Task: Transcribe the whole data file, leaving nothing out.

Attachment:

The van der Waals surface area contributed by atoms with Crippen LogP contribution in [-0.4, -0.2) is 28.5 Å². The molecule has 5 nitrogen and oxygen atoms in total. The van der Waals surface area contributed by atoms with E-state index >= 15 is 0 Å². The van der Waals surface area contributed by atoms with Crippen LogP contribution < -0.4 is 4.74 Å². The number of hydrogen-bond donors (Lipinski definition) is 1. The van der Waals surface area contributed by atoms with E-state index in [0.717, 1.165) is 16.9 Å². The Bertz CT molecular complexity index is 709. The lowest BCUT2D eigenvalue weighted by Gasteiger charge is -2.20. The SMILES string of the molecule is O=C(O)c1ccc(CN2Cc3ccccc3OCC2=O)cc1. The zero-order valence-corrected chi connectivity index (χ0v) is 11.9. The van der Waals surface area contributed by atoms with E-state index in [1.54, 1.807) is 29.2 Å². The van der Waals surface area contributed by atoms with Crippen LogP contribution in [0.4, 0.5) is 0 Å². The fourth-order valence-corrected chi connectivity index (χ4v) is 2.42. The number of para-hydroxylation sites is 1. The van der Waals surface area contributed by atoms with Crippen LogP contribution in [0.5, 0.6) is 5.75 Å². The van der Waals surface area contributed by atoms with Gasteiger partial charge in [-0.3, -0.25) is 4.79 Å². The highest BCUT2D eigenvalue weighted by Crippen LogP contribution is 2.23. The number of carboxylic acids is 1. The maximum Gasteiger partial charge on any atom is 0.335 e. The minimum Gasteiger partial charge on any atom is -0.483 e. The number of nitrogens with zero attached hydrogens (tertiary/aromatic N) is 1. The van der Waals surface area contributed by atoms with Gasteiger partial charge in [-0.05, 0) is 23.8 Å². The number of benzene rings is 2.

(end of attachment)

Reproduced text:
The van der Waals surface area contributed by atoms with Crippen LogP contribution in [-0.4, -0.2) is 28.5 Å². The molecule has 5 nitrogen and oxygen atoms in total. The van der Waals surface area contributed by atoms with E-state index >= 15 is 0 Å². The van der Waals surface area contributed by atoms with Crippen LogP contribution < -0.4 is 4.74 Å². The number of hydrogen-bond donors (Lipinski definition) is 1. The van der Waals surface area contributed by atoms with E-state index in [0.717, 1.165) is 16.9 Å². The Bertz CT molecular complexity index is 709. The lowest BCUT2D eigenvalue weighted by Gasteiger charge is -2.20. The SMILES string of the molecule is O=C(O)c1ccc(CN2Cc3ccccc3OCC2=O)cc1. The zero-order valence-corrected chi connectivity index (χ0v) is 11.9. The van der Waals surface area contributed by atoms with E-state index in [1.54, 1.807) is 29.2 Å². The van der Waals surface area contributed by atoms with Crippen LogP contribution in [0.4, 0.5) is 0 Å². The fourth-order valence-corrected chi connectivity index (χ4v) is 2.42. The number of para-hydroxylation sites is 1. The van der Waals surface area contributed by atoms with Crippen LogP contribution in [0.5, 0.6) is 5.75 Å². The van der Waals surface area contributed by atoms with Gasteiger partial charge in [-0.3, -0.25) is 4.79 Å². The highest BCUT2D eigenvalue weighted by Crippen LogP contribution is 2.23. The number of carboxylic acids is 1. The maximum Gasteiger partial charge on any atom is 0.335 e. The minimum Gasteiger partial charge on any atom is -0.483 e. The number of nitrogens with zero attached hydrogens (tertiary/aromatic N) is 1. The van der Waals surface area contributed by atoms with Gasteiger partial charge in [-0.05, 0) is 23.8 Å². The number of benzene rings is 2.